I never really ascribed to the belief that when looking for love you will "just know" when you've found "the one." Honestly, it sounded like a recipe for disaster to me. The first (but certainly not the last) time someone told me that, I'd already be in love enough times to know that I tended to fall for the wrong kind of men. If I experienced the feeling of "just knowing" with a particular love interest, it was probably a sign that the man had commitment issues or was emotionally unavailable (and not that he was "the one").
There was no sense of instantly "knowing he was the one" when I first met my husband. To the contrary, there were a lot of reasons that, at the time, he was completely wrong for me. In the end, however, my husband and I discovered that we are, in many ways, quite compatible. His personality is vastly different from mine, although I wouldn't go so far as to say we are exact opposites. We share many of the same goals and values; we'd be decidedly incompatible if we didn't.
So what is it that makes us compatible? What makes any two people compatible, for that matter? A book called, "The Love Compatibility Book: The 12 Personality Traits that Can Lead You to Your Soulmate" by Hoffman and Weiner attempts to answer this question. (Find it on Amazon here: http://www.amazon.com/Love-Compatibility-Book-Personality-Soulmate/dp/1577312260). The authors suggest that there are twelve factors that determine compatibility between two people. I'm going to list them and share my thoughts but check out the book for more information.
1. Need for companionship: It helps for you and your partner to prefer about the same amount of companionship. If one of you hates being alone and wants constant companionship and the other needs a lot of alone time, this is likely to cause problems.
2. Idealism: Are you a dreamer or do you tend to be very practical? A dreamer with an extremely pragmatic partner might end up feeling like her partner is always trying to step on her dreams.
3. Emotional intensity: This is an area where the most compatible partners seem to balance one another out. It would probably create problems in a relationship for both partners to have the same level of emotional intensity -- imagine two hot heads always flying off the handle or two emotionally distant people who never share their feelings with one another. It is also probably difficult for two partners to have exact opposite amounts of emotional intensity -- imagine an emotionally intense person trying to evoke feeling from a partner who is distant and emotionally contained. As I said before, the key word when it comes to emotional intensity is balance.
4. Spontaneity: Do you like everything to be planned or do you enjoy doing things on a whim? This is another area where balance is the key.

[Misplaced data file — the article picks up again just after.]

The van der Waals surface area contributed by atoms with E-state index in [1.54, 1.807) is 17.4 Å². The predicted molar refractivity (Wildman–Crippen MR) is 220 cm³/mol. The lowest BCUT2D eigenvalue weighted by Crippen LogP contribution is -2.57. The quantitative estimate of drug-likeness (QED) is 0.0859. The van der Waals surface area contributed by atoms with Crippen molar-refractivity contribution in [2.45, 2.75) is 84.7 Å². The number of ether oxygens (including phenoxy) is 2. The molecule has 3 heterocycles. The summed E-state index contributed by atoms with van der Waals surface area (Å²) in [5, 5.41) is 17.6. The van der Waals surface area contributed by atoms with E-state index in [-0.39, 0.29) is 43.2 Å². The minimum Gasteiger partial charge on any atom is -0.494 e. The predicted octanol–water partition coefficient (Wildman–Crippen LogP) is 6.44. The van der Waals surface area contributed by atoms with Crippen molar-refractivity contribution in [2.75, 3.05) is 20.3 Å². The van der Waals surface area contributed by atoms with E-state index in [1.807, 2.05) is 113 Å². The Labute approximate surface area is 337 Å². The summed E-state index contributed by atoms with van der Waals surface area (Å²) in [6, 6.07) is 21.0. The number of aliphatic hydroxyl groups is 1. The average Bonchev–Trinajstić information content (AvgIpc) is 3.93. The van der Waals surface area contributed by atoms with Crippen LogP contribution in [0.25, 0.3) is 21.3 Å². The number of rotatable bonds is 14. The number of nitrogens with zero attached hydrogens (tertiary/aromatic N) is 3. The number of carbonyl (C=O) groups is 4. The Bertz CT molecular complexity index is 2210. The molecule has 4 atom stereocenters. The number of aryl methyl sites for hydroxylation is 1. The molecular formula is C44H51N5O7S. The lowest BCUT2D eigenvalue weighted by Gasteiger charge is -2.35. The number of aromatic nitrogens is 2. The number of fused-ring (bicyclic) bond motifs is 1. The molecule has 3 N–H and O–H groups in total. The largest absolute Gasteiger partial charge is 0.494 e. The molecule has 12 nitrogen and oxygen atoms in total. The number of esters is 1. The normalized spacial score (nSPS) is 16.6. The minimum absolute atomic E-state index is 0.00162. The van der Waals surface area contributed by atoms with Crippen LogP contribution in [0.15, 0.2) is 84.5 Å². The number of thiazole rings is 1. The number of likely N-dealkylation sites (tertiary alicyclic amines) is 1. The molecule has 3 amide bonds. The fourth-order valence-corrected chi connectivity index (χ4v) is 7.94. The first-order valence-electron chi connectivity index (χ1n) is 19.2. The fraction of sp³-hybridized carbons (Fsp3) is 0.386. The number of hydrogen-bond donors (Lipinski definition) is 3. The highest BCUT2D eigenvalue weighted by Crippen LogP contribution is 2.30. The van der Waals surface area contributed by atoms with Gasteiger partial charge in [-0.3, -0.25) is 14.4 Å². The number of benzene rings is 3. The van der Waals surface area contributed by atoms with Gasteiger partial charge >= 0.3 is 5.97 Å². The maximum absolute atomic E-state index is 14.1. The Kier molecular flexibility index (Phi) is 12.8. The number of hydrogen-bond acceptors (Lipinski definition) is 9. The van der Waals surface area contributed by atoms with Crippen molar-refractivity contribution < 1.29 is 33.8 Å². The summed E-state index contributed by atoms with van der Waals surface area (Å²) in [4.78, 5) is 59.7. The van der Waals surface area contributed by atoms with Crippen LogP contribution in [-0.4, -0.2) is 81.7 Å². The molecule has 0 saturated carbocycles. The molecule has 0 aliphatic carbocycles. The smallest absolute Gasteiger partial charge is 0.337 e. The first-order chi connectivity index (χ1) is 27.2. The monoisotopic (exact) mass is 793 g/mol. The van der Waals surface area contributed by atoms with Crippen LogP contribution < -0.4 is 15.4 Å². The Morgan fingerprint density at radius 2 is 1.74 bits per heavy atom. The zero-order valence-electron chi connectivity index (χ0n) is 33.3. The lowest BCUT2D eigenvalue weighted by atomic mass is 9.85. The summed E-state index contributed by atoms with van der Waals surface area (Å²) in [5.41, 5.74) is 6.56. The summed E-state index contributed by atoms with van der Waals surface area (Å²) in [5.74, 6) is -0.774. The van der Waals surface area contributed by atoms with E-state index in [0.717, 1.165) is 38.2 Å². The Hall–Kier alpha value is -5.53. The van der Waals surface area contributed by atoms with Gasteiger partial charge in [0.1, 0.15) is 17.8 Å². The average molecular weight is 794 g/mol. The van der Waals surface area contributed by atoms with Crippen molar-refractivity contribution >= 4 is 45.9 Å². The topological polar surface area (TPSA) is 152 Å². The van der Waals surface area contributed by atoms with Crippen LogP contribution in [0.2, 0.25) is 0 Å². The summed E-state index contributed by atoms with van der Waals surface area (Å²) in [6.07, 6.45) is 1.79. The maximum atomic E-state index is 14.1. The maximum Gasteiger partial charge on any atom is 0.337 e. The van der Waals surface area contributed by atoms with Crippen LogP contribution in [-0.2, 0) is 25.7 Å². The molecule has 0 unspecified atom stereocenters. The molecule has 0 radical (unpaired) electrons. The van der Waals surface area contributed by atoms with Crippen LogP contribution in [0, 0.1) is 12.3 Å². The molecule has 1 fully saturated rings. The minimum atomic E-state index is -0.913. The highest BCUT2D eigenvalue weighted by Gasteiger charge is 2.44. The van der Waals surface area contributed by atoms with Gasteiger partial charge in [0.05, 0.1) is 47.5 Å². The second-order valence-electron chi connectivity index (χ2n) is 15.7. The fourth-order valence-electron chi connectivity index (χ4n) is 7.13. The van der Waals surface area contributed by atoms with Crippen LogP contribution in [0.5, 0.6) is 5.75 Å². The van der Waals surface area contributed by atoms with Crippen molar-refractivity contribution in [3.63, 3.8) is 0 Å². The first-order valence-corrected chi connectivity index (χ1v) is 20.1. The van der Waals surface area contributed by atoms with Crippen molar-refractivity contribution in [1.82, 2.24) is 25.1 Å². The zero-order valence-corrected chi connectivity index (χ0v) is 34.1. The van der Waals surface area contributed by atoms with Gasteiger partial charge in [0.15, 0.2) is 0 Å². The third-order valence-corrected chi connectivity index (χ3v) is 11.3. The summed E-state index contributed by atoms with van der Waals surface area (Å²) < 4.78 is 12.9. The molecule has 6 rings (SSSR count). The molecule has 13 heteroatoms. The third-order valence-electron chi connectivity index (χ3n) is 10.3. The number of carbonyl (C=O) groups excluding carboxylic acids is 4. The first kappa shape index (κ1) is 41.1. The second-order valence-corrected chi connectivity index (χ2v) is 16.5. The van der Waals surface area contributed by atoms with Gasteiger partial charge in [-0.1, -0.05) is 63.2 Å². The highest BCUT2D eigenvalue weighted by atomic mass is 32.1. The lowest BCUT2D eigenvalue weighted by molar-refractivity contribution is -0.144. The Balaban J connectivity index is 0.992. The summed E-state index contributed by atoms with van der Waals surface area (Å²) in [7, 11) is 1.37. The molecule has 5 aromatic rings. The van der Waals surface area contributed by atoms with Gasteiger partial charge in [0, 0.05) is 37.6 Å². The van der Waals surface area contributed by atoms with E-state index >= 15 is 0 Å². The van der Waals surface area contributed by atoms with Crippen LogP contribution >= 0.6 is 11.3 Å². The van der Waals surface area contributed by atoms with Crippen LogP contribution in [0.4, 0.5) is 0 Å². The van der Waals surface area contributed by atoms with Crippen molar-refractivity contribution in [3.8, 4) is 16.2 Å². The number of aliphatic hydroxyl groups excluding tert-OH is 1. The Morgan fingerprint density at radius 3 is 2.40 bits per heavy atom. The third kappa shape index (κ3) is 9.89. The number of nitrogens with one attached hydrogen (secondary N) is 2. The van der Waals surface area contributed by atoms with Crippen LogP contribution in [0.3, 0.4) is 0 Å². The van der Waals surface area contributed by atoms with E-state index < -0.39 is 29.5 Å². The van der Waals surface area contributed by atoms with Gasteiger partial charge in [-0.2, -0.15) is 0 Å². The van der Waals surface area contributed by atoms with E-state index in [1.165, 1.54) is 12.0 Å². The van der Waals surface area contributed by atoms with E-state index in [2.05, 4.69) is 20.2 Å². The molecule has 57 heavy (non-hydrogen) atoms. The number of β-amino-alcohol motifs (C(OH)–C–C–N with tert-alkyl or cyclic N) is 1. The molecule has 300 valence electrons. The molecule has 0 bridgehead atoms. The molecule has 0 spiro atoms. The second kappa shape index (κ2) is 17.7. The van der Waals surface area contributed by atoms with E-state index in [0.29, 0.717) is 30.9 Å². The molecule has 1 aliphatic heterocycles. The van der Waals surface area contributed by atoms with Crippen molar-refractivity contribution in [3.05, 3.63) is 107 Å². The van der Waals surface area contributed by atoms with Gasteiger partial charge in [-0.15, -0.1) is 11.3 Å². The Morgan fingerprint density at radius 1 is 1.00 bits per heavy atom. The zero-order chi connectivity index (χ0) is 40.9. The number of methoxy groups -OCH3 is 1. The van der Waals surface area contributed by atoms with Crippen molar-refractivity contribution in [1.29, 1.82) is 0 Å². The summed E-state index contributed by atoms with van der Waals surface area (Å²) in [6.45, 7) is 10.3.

5. Libido: How often do you feel like having sex? Differences between partners in how often they want to have sex is a VERY common problem in relationships, especially in married or co-habitating couples.
6. Nurturance: Do you like to take care of your partner or do you prefer for your partner to take care of you? Honestly, I don't think you can put this into an "either/or" category. Personally, I don't want to have to "take care" of my husband (every once in a while is ok, but not all the time); I also really don't like being "taken care of" (I can take care of myself).
7. Materialism: How much stuff do you want to have? If one partner tends to spend a lot of money on purchases that the other partner sees as wasteful it could cause problems. In my opinion, this category should be replaced with "shared financial goals" or something to that end. "Shared financial goals" seems far more relevant to compatibility than "materialism."
8. Extroversion: A person does not necessarily want a partner with the same degree of introversion or extroversion as he himself posesses. In my opinion, what is most important is that each partner allows the other to be his- or her-self.
9. Aestheticism: This refers to how much you enjoy art, music, or the beauty of nature. To me, this category seems way too specific. A more general (and, I think, relevant) category might be "shared interests." Partners should enjoy at least some of the same activities (and should pursue individual interests as well).
10. Activity level: Are you a "homebody" or do you always seem to be going somewhere or doing something? Activity level depends a lot on energy level. For example, my husband has far more energy than I do. After a few hours out and about I'm typically exhausted. My husband, on the other hand, is full of energy and ready to do something else.
11. Subjective well being: Are you an optimist or a pessimist? If you are a pessimist, are you annoyed by people who are too "peppy" or positive? If you are an optimist, do people with a negative outlook tend to bring you down? Do you want a partner that shares your outlook on life or do you want someone who can help you look at things differently?
12. Intellectualism: Do you keep up with current events? Do you read anything you can get your hands on? Do you enjoy a good conversation about public policy, world history, the state of American society (or whatever it is you happen to be interested in)? I think it is also important to consider intelligence. People tend to select partners with levels of intelligence similar to their own.
I know, I've said A LOT more than I usually do. So I'm done, for now;-)